An investment broker is supposed to help you manage your assets to plan for your future. There may be many reasons to switch investment brokers throughout your lifetime. You may decide to give business to someone who is a family friend or who has been advising your family or friends for years. You may realize that the broker is not really considering your investment objectives. Or you may move out of town and enjoy being able to have a face-to-face meeting with your broker over your portfolio. Whatever the reason, changing your broker is fairly easy.
Find a new broker that you trust. Use friends and family members as a referral resource.
Search the FINRA Broker's Check at FINRA.org. This is the regulatory body for investment brokers and can tell you whether the person you are considering has any customer complaints or lawsuits pending.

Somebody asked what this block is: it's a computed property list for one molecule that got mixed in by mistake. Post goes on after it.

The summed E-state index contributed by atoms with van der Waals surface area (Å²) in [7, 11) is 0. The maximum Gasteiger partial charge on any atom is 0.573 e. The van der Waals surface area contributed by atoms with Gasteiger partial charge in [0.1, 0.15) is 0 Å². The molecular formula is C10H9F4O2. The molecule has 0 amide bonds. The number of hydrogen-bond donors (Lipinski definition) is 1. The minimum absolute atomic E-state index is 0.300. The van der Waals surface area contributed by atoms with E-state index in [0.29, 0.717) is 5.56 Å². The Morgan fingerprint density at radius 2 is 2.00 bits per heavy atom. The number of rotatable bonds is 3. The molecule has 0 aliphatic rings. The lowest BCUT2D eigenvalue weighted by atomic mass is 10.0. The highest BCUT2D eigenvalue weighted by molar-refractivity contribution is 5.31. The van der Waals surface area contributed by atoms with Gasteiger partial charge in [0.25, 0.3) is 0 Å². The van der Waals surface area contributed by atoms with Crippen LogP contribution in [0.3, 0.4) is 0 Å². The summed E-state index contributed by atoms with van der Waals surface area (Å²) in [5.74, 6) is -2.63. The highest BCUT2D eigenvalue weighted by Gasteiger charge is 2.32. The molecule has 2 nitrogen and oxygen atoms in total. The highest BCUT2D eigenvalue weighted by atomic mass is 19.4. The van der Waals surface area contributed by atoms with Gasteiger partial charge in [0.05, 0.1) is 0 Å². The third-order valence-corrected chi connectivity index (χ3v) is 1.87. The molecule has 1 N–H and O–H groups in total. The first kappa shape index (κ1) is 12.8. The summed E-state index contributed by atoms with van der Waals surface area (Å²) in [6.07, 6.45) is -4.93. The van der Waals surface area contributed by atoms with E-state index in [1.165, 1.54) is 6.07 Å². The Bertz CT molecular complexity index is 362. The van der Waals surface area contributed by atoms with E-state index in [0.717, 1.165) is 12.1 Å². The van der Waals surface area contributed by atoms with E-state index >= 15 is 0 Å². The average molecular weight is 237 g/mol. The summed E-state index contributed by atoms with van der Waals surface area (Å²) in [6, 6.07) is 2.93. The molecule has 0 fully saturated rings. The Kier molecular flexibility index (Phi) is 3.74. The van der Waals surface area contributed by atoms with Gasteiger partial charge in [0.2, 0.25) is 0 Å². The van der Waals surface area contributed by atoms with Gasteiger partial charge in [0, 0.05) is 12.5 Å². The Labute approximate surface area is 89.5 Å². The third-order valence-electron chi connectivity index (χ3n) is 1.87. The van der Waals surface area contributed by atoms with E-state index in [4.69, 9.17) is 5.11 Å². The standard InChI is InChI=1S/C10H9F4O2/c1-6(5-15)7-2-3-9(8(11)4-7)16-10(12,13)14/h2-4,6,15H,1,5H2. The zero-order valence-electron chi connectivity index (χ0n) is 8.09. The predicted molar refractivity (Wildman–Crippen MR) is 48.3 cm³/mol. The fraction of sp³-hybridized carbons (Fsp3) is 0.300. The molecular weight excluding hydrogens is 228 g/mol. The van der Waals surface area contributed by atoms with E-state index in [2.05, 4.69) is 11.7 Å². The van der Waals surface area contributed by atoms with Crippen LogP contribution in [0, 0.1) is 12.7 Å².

Open a new account and fill out paperwork in an Automated Customer Account Transfer (ACAT). Sign the forms and turn them at the new brokerage firm. Make sure that your name, address and all pertinent information on the new account form matches the old one.
If you are staying with the same investment brokerage firm, you don't need a new account. You only need to fill out a "Broker Change Form" that notifies the firm that you wish for another broker to handle your account.
Check with your new brokerage firm four to eight business days after the paperwork is submitted. This is the normal time for the transfer to take place, though there are circumstances where it may take longer, such as trades pending on the account, discrepancies in the name or address on the account, or value discrepancies.
Confirm that all securities transferred and for the correct number of shares.
Values fluctuate on securities but the share numbers should match. If they don't, contact your old broker and determine what the discrepancy is. Your new broker should be more than happy to do this for you so you don't need to explain to the new broker why you are moving.